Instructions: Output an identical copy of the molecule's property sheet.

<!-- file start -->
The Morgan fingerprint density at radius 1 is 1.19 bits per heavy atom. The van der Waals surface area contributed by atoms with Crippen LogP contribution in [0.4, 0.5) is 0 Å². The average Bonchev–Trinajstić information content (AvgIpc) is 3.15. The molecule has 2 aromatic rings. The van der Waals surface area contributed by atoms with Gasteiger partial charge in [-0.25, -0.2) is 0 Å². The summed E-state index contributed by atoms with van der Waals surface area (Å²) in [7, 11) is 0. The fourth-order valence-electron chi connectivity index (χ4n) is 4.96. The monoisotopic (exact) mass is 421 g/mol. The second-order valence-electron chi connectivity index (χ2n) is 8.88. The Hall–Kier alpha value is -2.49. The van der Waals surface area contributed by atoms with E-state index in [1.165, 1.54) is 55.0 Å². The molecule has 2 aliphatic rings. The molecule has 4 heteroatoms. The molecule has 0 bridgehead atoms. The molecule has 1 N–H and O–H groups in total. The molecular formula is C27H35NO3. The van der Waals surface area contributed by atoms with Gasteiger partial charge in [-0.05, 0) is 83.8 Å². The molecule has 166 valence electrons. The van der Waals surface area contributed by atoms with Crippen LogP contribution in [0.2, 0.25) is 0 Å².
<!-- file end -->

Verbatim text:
The Morgan fingerprint density at radius 1 is 1.19 bits per heavy atom. The van der Waals surface area contributed by atoms with Crippen LogP contribution in [0.4, 0.5) is 0 Å². The average Bonchev–Trinajstić information content (AvgIpc) is 3.15. The molecule has 2 aromatic rings. The van der Waals surface area contributed by atoms with Gasteiger partial charge in [-0.25, -0.2) is 0 Å². The summed E-state index contributed by atoms with van der Waals surface area (Å²) in [7, 11) is 0. The fourth-order valence-electron chi connectivity index (χ4n) is 4.96. The monoisotopic (exact) mass is 421 g/mol. The second-order valence-electron chi connectivity index (χ2n) is 8.88. The Hall–Kier alpha value is -2.49. The van der Waals surface area contributed by atoms with E-state index in [1.165, 1.54) is 55.0 Å². The molecule has 2 aliphatic rings. The molecule has 4 heteroatoms. The molecule has 0 bridgehead atoms. The molecule has 1 N–H and O–H groups in total. The molecular formula is C27H35NO3. The van der Waals surface area contributed by atoms with Gasteiger partial charge in [-0.05, 0) is 83.8 Å². The molecule has 166 valence electrons. The van der Waals surface area contributed by atoms with Crippen LogP contribution in [0.2, 0.25) is 0 Å².